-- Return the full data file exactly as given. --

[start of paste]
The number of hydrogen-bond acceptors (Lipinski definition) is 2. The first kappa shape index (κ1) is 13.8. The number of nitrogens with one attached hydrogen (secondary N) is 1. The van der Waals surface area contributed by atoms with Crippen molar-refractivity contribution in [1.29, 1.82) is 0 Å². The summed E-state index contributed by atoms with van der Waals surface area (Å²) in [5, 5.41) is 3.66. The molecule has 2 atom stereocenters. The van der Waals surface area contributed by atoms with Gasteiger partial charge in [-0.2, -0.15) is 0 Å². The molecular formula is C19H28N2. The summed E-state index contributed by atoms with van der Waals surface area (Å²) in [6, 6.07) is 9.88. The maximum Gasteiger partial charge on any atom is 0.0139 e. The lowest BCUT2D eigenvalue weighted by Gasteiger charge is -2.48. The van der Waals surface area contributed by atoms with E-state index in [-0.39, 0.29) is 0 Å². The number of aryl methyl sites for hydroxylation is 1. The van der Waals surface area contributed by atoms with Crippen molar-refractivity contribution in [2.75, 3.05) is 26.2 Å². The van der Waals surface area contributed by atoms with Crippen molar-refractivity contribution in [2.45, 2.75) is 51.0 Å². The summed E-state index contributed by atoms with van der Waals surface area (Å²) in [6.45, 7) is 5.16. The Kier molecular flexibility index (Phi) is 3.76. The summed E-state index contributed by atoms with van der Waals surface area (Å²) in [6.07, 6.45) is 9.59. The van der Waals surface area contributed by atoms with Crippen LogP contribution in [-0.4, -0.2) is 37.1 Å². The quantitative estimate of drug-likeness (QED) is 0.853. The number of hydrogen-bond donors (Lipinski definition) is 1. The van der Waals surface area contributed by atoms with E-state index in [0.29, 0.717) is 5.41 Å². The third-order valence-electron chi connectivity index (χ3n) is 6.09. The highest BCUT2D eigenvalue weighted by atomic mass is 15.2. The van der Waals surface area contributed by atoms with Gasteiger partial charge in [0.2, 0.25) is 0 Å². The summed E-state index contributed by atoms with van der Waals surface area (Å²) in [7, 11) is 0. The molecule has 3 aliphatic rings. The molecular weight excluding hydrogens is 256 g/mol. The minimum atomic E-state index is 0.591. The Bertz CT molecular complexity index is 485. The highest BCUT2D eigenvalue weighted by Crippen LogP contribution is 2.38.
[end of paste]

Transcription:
The number of hydrogen-bond acceptors (Lipinski definition) is 2. The first kappa shape index (κ1) is 13.8. The number of nitrogens with one attached hydrogen (secondary N) is 1. The van der Waals surface area contributed by atoms with Crippen molar-refractivity contribution in [1.29, 1.82) is 0 Å². The summed E-state index contributed by atoms with van der Waals surface area (Å²) in [5, 5.41) is 3.66. The molecule has 2 atom stereocenters. The van der Waals surface area contributed by atoms with Gasteiger partial charge in [-0.2, -0.15) is 0 Å². The molecular formula is C19H28N2. The summed E-state index contributed by atoms with van der Waals surface area (Å²) in [6, 6.07) is 9.88. The maximum Gasteiger partial charge on any atom is 0.0139 e. The lowest BCUT2D eigenvalue weighted by Gasteiger charge is -2.48. The van der Waals surface area contributed by atoms with E-state index in [-0.39, 0.29) is 0 Å². The number of aryl methyl sites for hydroxylation is 1. The van der Waals surface area contributed by atoms with Crippen molar-refractivity contribution in [2.75, 3.05) is 26.2 Å². The van der Waals surface area contributed by atoms with Crippen molar-refractivity contribution in [2.45, 2.75) is 51.0 Å². The summed E-state index contributed by atoms with van der Waals surface area (Å²) in [6.45, 7) is 5.16. The Kier molecular flexibility index (Phi) is 3.76. The summed E-state index contributed by atoms with van der Waals surface area (Å²) in [6.07, 6.45) is 9.59. The van der Waals surface area contributed by atoms with Crippen LogP contribution in [-0.4, -0.2) is 37.1 Å². The quantitative estimate of drug-likeness (QED) is 0.853. The number of hydrogen-bond donors (Lipinski definition) is 1. The van der Waals surface area contributed by atoms with E-state index in [0.29, 0.717) is 5.41 Å². The third-order valence-electron chi connectivity index (χ3n) is 6.09. The highest BCUT2D eigenvalue weighted by atomic mass is 15.2. The van der Waals surface area contributed by atoms with Gasteiger partial charge in [0.2, 0.25) is 0 Å². The summed E-state index contributed by atoms with van der Waals surface area (Å²) in [7, 11) is 0. The molecule has 3 aliphatic rings. The molecular weight excluding hydrogens is 256 g/mol. The minimum atomic E-state index is 0.591. The Bertz CT molecular complexity index is 485. The highest BCUT2D eigenvalue weighted by Crippen LogP contribution is 2.38.